Borneo orangutan dies with 40 pellets in her body: group

This handout photograph released on Dec 5, 2014 by The Borneo Orangutan Survival Foundation shows an x-ray sheet showing some 40 air rifle pellets inside the body of an injured female orangutan. -- PHOTO: AFP
This handout photograph released on Dec 5, 2014 by The Borneo Orangutan Survival Foundation shows an x-ray sheet showing some 40 air rifle pellets inside the body of an injured female orangutan. -- PHOTO: AFP

JAKARTA (AFP) - An orangutan has died after being found on a palm oil plantation in Borneo with 40 air-rifle pellets in her body, an animal protection group said Friday.

The adult female was found on Wednesday in a critical condition inside a palm oil plantation in the Central Kalimantan province, the Borneo Orangutan Survival Foundation said in a press release.

The case is the latest example of one of the critically-endangered primates being killed by humans. Orangutans are faced with extinction from poaching and the rapid destruction of their forest habitat, driven largely by land clearance for palm oil and paper plantations.

"An x-ray result showed 10 pellets in the head, 8 pellets in the left leg and pelvis, 18 pellets in the right leg and pelvis, as well as six pellets in the chest and right hand," it said.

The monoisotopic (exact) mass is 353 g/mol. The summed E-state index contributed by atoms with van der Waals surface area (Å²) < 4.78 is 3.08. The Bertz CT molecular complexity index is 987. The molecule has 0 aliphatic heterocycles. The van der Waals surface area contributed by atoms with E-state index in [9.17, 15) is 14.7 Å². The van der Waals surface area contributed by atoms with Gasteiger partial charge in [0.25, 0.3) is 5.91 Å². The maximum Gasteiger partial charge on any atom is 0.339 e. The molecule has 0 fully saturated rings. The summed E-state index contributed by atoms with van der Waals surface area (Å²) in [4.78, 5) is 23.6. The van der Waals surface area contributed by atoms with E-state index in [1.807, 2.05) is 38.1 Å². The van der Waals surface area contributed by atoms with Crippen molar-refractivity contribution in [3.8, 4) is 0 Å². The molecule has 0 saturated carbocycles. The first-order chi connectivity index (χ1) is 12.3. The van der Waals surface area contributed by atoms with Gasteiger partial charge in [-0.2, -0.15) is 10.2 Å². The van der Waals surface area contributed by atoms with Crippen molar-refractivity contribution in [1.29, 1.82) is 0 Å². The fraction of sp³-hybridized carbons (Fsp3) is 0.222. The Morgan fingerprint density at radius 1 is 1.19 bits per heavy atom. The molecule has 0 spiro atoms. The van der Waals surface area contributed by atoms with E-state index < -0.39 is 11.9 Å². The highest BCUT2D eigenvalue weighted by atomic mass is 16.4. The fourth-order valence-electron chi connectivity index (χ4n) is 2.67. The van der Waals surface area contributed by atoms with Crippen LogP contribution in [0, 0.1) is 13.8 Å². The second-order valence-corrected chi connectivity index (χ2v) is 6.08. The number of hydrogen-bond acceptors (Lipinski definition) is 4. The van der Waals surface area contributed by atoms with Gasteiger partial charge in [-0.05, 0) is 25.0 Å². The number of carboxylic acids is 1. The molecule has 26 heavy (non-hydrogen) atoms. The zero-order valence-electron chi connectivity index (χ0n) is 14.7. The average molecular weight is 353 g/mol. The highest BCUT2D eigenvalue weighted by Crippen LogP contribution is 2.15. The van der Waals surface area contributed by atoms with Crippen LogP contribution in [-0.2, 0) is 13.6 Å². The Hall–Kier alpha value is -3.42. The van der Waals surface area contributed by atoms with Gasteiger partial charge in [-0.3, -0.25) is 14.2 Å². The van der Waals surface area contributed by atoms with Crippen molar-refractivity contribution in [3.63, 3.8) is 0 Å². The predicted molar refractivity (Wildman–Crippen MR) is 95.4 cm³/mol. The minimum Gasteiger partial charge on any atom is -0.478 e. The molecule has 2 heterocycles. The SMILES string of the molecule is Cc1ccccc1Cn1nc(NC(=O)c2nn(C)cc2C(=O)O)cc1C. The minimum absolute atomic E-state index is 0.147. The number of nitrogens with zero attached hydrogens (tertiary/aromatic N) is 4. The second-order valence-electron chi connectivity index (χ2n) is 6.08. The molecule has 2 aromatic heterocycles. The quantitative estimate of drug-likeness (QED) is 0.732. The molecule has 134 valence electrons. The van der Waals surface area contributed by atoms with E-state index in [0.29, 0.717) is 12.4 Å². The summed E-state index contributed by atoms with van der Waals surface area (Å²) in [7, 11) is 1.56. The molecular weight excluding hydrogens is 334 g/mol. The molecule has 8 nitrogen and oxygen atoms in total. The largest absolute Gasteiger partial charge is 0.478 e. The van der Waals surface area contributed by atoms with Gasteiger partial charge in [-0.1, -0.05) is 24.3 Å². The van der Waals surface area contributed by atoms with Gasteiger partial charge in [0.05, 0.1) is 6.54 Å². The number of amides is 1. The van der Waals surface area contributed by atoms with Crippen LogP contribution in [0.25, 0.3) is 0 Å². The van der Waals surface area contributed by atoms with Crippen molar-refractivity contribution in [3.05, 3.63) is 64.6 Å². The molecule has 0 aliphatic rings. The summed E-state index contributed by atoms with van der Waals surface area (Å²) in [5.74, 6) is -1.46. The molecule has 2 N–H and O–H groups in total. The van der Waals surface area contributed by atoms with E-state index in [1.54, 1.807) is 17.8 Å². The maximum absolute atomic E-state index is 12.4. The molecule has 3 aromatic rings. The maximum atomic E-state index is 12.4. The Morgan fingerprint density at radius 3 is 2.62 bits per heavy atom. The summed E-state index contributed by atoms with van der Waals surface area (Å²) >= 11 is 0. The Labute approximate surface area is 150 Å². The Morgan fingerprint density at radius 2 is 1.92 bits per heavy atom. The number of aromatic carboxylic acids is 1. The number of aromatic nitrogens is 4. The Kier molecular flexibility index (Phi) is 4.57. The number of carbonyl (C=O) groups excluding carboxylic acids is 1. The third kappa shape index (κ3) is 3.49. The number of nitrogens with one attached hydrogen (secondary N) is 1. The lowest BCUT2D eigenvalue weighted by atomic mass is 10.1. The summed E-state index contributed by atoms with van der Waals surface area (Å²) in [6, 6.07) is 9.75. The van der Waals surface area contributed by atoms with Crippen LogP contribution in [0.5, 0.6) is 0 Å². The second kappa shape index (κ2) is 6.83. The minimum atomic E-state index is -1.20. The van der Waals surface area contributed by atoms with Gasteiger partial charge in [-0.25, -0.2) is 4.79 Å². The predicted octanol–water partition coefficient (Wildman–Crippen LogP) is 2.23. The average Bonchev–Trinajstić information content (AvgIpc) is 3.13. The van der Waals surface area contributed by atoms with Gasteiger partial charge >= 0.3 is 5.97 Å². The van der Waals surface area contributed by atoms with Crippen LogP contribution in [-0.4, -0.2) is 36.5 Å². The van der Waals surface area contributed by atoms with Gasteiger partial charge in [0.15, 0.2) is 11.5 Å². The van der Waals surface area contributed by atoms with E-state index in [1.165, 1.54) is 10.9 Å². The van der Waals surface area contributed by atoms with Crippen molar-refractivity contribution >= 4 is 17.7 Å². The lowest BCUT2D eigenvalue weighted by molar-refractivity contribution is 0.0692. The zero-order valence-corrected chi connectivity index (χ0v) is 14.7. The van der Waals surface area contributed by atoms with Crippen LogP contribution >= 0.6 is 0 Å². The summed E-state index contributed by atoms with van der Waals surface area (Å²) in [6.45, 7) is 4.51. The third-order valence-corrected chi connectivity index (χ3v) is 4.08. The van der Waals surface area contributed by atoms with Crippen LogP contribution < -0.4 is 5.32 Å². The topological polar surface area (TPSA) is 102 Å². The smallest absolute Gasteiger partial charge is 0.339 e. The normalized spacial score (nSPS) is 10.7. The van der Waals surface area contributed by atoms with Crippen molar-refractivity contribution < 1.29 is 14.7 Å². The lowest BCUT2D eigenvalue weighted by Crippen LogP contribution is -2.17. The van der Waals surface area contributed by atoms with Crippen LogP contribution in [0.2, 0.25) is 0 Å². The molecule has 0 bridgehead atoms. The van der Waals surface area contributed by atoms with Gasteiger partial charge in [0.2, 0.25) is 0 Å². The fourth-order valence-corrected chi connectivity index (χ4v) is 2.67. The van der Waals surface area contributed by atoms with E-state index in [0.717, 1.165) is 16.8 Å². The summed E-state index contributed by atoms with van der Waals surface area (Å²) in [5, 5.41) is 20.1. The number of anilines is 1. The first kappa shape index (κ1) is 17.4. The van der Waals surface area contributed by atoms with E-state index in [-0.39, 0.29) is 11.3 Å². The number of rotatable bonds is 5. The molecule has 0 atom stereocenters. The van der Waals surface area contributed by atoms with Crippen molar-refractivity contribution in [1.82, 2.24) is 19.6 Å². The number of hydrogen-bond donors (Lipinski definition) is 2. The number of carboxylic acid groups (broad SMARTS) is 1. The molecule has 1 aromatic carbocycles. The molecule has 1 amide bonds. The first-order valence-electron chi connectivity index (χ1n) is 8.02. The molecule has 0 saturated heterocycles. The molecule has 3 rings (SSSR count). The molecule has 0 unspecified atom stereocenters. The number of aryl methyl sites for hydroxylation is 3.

The primate's right upper leg was also broken and maggots were found inside her open wounds. She also very skinny due to malnutrition.

A team of medics operated on the orangutan in an attempt to save her life but she died on Thursday, the foundation said.

The group estimates that the attack took place three days before she was found.

"This added a long list of conflict between between industry and wildlife, as well as (the) practice of nature exploitation," it said, urging Indonesian government to take a real action to protect the primates.

"The BOS Foundation urged real commitment and action of government, private sector in protecting orangutan," it said.

Orangutans are native to the vast island of Borneo, which is shared among Indonesia, Malaysia and Brunei.

Destruction of Indonesia's lowland rainforest and peatland for palm oil plantations and agriculture has led to a dramatic decline in the number of orangutans, Asia's only great ape.